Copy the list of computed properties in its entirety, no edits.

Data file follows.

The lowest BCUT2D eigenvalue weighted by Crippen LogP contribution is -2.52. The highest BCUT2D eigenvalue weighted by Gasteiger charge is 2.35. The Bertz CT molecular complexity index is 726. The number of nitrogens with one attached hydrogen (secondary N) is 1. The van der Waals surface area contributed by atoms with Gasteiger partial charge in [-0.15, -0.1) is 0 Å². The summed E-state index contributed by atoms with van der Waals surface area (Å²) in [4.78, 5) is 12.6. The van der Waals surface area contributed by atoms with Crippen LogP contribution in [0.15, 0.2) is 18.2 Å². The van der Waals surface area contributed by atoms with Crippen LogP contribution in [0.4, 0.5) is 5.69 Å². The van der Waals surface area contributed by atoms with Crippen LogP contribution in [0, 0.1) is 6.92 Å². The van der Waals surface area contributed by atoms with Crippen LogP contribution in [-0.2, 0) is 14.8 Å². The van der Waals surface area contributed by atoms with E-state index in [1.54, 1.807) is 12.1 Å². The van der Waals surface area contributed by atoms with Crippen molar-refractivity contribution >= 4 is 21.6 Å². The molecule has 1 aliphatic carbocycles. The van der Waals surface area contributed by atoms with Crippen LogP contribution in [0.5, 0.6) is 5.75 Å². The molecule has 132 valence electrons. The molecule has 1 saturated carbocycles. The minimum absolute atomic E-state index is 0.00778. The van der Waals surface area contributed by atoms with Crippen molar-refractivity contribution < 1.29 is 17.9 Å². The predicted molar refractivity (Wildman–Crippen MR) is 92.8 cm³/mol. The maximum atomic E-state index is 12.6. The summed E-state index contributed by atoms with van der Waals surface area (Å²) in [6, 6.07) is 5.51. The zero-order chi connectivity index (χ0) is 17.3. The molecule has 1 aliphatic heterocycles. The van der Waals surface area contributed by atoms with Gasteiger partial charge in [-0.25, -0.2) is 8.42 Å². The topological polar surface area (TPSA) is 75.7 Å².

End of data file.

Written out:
The lowest BCUT2D eigenvalue weighted by Crippen LogP contribution is -2.52. The highest BCUT2D eigenvalue weighted by Gasteiger charge is 2.35. The Bertz CT molecular complexity index is 726. The number of nitrogens with one attached hydrogen (secondary N) is 1. The van der Waals surface area contributed by atoms with Gasteiger partial charge in [-0.15, -0.1) is 0 Å². The summed E-state index contributed by atoms with van der Waals surface area (Å²) in [4.78, 5) is 12.6. The van der Waals surface area contributed by atoms with Crippen LogP contribution in [0.15, 0.2) is 18.2 Å². The van der Waals surface area contributed by atoms with Crippen LogP contribution in [0.4, 0.5) is 5.69 Å². The van der Waals surface area contributed by atoms with Crippen LogP contribution in [0, 0.1) is 6.92 Å². The van der Waals surface area contributed by atoms with Crippen LogP contribution in [-0.2, 0) is 14.8 Å². The van der Waals surface area contributed by atoms with E-state index in [1.54, 1.807) is 12.1 Å². The van der Waals surface area contributed by atoms with Crippen molar-refractivity contribution >= 4 is 21.6 Å². The molecule has 1 aliphatic carbocycles. The van der Waals surface area contributed by atoms with Crippen LogP contribution in [0.5, 0.6) is 5.75 Å². The molecule has 132 valence electrons. The molecule has 1 saturated carbocycles. The minimum absolute atomic E-state index is 0.00778. The van der Waals surface area contributed by atoms with Crippen molar-refractivity contribution < 1.29 is 17.9 Å². The predicted molar refractivity (Wildman–Crippen MR) is 92.8 cm³/mol. The maximum atomic E-state index is 12.6. The summed E-state index contributed by atoms with van der Waals surface area (Å²) in [6, 6.07) is 5.51. The zero-order chi connectivity index (χ0) is 17.3. The molecule has 1 aliphatic heterocycles. The van der Waals surface area contributed by atoms with Gasteiger partial charge in [-0.25, -0.2) is 8.42 Å². The topological polar surface area (TPSA) is 75.7 Å².